Asthma is a disease of the respiratory system that involves inflammation of the bronchial tubes, or airways, which carry air to the lungs. The airways overreact to substances that cause allergic reactions(allergens) and to smoke, cold air, or other environmental factors. This overreaction causes the airways to narrow, leading to difficulty breathing (asthma episodes). Allergens cause long-term (chronic) inflammation and can cause asthma episodes. Smoke, cold air, and other environmental factors also can cause asthma episodes, but they do not cause inflammation.
Asthma often develops in childhood or the teen years. It is the most common chronic childhood disease. The number of cases of asthma has grown steadily in the past 30 years, making it one of the leading public health problems in the United States and the rest of the world. Deaths from asthma more than doubled in the U.S. between 1977 and 1989. However, the death rate has not increased in the U.S. in the past decade.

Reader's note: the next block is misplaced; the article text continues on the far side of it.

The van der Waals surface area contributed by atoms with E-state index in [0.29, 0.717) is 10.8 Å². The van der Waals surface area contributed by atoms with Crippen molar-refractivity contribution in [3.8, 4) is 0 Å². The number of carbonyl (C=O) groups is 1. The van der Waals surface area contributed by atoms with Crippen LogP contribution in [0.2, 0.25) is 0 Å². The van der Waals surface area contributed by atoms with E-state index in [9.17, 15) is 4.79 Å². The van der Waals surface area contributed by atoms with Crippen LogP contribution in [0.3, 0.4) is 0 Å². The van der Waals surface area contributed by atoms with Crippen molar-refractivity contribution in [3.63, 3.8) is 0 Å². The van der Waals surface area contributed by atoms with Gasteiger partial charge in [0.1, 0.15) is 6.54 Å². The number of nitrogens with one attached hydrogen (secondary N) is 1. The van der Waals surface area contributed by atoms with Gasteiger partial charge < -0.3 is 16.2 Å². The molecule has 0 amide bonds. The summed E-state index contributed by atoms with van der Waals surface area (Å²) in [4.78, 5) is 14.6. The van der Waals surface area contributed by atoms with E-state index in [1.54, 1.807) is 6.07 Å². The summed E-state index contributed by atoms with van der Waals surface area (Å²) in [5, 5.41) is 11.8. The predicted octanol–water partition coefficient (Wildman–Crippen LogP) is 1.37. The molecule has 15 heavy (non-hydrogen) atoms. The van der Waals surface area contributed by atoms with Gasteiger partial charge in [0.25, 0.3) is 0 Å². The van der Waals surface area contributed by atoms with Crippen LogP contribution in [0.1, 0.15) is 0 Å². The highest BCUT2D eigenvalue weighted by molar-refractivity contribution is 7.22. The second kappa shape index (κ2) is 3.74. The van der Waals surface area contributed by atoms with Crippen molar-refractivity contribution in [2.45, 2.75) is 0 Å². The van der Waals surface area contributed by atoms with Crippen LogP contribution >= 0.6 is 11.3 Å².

Most cases of asthma cam be controlled. In severe cases, asthma episodes can be fatal.
Symptoms of asthma vary widely from person to person and within each person over time. Asthma episodes, or attacks, can range from mild to severe.
SYMPTOMS of asthma may include
SYMPTOMS of asthma may develop or worsen when you
The GOALS of treatment are to decrease the severity, frequency, and duration of asthma episodes and to treat episodes as they occur. Recognizing and treating asthma symptoms early may prevent severe symptoms that might require an emergency room visit or admission to the hospital. After you have been diagnosed with asthma, you will work with a health professional to find the combination of medications and trigger avoidance that will control your symptoms.
BECAUSE ASTHMA DEVELOPS from a complex interaction of genetics, environmental factors, and the reaction of the immune system, no one treatment will be effective for everyone. However, every asthma treatment plan includes.